The Book of Boba Fett Defends Its Territory for the Finale, “In the Name of Honor”

And this is it. The showdown at… the Sanctuary? For some reason.

Recap

Fett, Shand, and Djarin stand in the ruins of the Sanctuary, trying to figure out their next move. Drash (Sophie Thatcher) and Skad (Jordan Bolger) insist that they defend the territory from here because it’s their home. Cad Bane shows up to tell them that their reinforcements from Freetown won’t be showing up. He tries to goad Fett into a showdown, but Fennec talks him down from it because he’s too emotional over the new knowledge the the Pykes are the ones who killed the Sand People he lived amongst, not the Nikto bikers.

The Book of Boba Fett episode 7, In the Name of Honor

Screenshot: Lucasfilm

They come up with a plan to have different groups watching different areas of Tatooine; the Mos Espa kids watch the Worker’s District, Santo watches the Trandoshan District, the Gamoreans watch the ships coming in, and so on, while they wait to see how the Pykes will make their move. Only problem is, all the families they thought they had alliances with turn on them. Din suggests they could leave, but agrees to stay and fight until they die if that’s what Fett wants. Shaiz’s former majordomo suggests that they could give their terms of surrender to the Pykes, so Fett gives him a tablet with terms and sends him out before he can read them. The terms are nothing at all, a distraction before the battle begins. Meanwhile, Grogu lands at Peli Motto’s in Luke’s X-Wing; he’s made his choice, and has his beskar shirt on under his clothes.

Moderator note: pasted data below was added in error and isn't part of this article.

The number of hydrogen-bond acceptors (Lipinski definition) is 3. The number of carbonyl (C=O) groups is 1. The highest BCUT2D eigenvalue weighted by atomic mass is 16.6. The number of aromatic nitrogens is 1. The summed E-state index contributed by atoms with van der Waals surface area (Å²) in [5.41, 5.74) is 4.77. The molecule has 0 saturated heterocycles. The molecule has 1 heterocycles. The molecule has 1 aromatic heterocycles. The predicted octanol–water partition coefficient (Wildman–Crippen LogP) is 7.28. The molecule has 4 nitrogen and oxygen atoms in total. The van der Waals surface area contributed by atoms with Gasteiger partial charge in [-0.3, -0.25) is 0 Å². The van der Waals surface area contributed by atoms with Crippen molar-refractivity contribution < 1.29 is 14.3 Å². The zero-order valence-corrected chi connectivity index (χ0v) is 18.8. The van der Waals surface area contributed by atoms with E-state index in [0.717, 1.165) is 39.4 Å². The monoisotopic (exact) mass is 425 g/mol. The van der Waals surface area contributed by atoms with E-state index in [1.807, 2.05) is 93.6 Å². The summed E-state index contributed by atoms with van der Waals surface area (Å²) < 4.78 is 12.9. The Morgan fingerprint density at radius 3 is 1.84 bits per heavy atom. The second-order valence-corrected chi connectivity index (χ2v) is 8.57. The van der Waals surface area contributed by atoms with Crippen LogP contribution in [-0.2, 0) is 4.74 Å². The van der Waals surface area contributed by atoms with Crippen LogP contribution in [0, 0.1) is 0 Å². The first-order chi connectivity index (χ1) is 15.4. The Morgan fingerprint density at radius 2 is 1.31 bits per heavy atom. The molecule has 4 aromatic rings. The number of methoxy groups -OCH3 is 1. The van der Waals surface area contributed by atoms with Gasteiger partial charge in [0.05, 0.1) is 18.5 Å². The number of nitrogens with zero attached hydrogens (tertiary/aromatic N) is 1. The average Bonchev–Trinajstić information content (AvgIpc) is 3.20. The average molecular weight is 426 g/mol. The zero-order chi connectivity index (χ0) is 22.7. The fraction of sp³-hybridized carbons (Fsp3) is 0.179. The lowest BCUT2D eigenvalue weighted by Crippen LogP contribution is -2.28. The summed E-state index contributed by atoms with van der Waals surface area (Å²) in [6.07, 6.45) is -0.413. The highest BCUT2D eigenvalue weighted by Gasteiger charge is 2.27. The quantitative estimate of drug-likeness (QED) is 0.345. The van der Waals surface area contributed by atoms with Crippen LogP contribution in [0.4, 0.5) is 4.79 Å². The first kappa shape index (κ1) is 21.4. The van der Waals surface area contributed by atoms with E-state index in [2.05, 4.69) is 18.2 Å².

The Pykes have brought large shielded droids to do their dirty work for them. Fett asks Din to distract them so he can bring his own reinforcements. The Freetown group arrives in an armored speeder and lends a hand. Everyone starts showing up to the fight, including Grogu and Peli. Finally, Fett shows up on his rancor and they begin tearing one of the droids apart. It takes some time, but they eventually stop both droids and have taken out so many of the Pykes that they retreat. Cad Bane shows up again and tries to agitate Fett into a showdown. He gets what he asks for, and Fett ultimately kills him. The rancor is too upset to calm down, however. In order to stop it without hurting it, Grogu uses his Force abilities to ease the beast, and they both curl up for a nap together.

The Book of Boba Fett episode 7, In the Name of Honor

Screenshot: Lucasfilm

The Tatooine family heads are meeting with the Pyke’s Tatooine leader and Mok Shaiz to demand that they offer more protection, since they went against Fett in siding with them. They are all quickly picked off by Fennec in a stealth operation.